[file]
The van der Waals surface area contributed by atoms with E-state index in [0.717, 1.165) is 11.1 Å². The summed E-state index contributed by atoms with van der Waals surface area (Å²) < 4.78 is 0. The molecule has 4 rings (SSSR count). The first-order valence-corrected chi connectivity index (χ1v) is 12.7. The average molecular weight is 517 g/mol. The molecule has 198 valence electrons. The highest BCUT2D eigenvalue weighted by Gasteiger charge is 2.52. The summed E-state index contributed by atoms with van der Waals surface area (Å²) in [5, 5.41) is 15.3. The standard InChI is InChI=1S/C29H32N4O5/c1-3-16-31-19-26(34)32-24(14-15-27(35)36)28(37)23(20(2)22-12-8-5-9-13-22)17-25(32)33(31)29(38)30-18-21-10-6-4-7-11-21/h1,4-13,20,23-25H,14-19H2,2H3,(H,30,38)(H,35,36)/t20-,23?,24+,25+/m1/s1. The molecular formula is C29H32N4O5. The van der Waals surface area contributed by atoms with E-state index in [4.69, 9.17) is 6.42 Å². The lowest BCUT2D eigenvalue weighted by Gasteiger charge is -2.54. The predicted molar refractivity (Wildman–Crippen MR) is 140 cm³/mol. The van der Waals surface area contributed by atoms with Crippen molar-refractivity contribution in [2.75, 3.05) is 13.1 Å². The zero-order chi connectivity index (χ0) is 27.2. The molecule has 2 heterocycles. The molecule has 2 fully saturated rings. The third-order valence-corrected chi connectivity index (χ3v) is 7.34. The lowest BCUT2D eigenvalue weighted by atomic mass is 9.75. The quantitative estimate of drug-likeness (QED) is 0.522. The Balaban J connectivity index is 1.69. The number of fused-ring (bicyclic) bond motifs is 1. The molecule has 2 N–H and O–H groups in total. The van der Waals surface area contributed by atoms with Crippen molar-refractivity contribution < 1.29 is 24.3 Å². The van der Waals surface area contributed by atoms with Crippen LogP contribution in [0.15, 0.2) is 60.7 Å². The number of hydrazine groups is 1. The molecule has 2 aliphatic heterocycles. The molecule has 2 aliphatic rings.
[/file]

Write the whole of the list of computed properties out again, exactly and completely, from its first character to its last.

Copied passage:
The van der Waals surface area contributed by atoms with E-state index in [0.717, 1.165) is 11.1 Å². The summed E-state index contributed by atoms with van der Waals surface area (Å²) < 4.78 is 0. The molecule has 4 rings (SSSR count). The first-order valence-corrected chi connectivity index (χ1v) is 12.7. The average molecular weight is 517 g/mol. The molecule has 198 valence electrons. The highest BCUT2D eigenvalue weighted by Gasteiger charge is 2.52. The summed E-state index contributed by atoms with van der Waals surface area (Å²) in [5, 5.41) is 15.3. The standard InChI is InChI=1S/C29H32N4O5/c1-3-16-31-19-26(34)32-24(14-15-27(35)36)28(37)23(20(2)22-12-8-5-9-13-22)17-25(32)33(31)29(38)30-18-21-10-6-4-7-11-21/h1,4-13,20,23-25H,14-19H2,2H3,(H,30,38)(H,35,36)/t20-,23?,24+,25+/m1/s1. The molecular formula is C29H32N4O5. The van der Waals surface area contributed by atoms with E-state index in [4.69, 9.17) is 6.42 Å². The lowest BCUT2D eigenvalue weighted by Gasteiger charge is -2.54. The predicted molar refractivity (Wildman–Crippen MR) is 140 cm³/mol. The van der Waals surface area contributed by atoms with Crippen molar-refractivity contribution in [2.75, 3.05) is 13.1 Å². The zero-order chi connectivity index (χ0) is 27.2. The molecule has 2 heterocycles. The molecule has 2 fully saturated rings. The third-order valence-corrected chi connectivity index (χ3v) is 7.34. The lowest BCUT2D eigenvalue weighted by atomic mass is 9.75. The quantitative estimate of drug-likeness (QED) is 0.522. The Balaban J connectivity index is 1.69. The number of fused-ring (bicyclic) bond motifs is 1. The molecule has 2 N–H and O–H groups in total. The van der Waals surface area contributed by atoms with Crippen molar-refractivity contribution < 1.29 is 24.3 Å². The van der Waals surface area contributed by atoms with Crippen LogP contribution in [0.15, 0.2) is 60.7 Å². The number of hydrazine groups is 1. The molecule has 2 aliphatic heterocycles. The molecule has 2 aliphatic rings.